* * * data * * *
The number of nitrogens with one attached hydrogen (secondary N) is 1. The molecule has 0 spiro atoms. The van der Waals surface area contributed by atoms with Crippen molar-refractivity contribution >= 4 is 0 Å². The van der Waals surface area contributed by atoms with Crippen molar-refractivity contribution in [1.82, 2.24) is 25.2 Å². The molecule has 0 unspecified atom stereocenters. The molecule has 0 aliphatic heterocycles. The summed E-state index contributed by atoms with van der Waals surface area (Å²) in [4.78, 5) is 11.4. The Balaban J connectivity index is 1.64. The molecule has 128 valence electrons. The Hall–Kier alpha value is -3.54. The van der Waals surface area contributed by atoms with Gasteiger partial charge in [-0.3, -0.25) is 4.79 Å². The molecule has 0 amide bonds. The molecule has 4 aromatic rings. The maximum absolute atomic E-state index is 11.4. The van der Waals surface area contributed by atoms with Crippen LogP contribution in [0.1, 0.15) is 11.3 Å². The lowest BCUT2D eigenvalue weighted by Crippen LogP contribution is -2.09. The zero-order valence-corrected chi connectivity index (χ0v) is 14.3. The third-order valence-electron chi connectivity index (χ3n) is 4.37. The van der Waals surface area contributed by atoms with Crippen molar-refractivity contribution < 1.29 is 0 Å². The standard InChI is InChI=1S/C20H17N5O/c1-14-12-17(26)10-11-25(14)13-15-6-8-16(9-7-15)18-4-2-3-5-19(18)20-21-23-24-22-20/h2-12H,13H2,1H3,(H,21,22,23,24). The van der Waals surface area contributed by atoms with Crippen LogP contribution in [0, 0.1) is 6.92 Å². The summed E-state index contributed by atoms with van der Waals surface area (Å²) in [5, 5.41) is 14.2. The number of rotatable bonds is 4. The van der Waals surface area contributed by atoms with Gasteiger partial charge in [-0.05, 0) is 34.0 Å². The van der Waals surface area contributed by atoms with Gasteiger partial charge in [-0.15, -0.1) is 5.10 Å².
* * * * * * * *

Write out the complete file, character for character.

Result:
The number of nitrogens with one attached hydrogen (secondary N) is 1. The molecule has 0 spiro atoms. The van der Waals surface area contributed by atoms with Crippen molar-refractivity contribution >= 4 is 0 Å². The van der Waals surface area contributed by atoms with Crippen molar-refractivity contribution in [1.82, 2.24) is 25.2 Å². The molecule has 0 unspecified atom stereocenters. The molecule has 0 aliphatic heterocycles. The summed E-state index contributed by atoms with van der Waals surface area (Å²) in [4.78, 5) is 11.4. The Balaban J connectivity index is 1.64. The molecule has 128 valence electrons. The Hall–Kier alpha value is -3.54. The van der Waals surface area contributed by atoms with Gasteiger partial charge in [-0.3, -0.25) is 4.79 Å². The molecule has 0 amide bonds. The molecule has 4 aromatic rings. The maximum absolute atomic E-state index is 11.4. The van der Waals surface area contributed by atoms with Crippen LogP contribution in [0.1, 0.15) is 11.3 Å². The lowest BCUT2D eigenvalue weighted by Crippen LogP contribution is -2.09. The zero-order valence-corrected chi connectivity index (χ0v) is 14.3. The third-order valence-electron chi connectivity index (χ3n) is 4.37. The van der Waals surface area contributed by atoms with Crippen molar-refractivity contribution < 1.29 is 0 Å². The standard InChI is InChI=1S/C20H17N5O/c1-14-12-17(26)10-11-25(14)13-15-6-8-16(9-7-15)18-4-2-3-5-19(18)20-21-23-24-22-20/h2-12H,13H2,1H3,(H,21,22,23,24). The van der Waals surface area contributed by atoms with Crippen LogP contribution in [0, 0.1) is 6.92 Å². The summed E-state index contributed by atoms with van der Waals surface area (Å²) in [5, 5.41) is 14.2. The number of rotatable bonds is 4. The van der Waals surface area contributed by atoms with Gasteiger partial charge in [-0.05, 0) is 34.0 Å². The van der Waals surface area contributed by atoms with Gasteiger partial charge in [-0.15, -0.1) is 5.10 Å².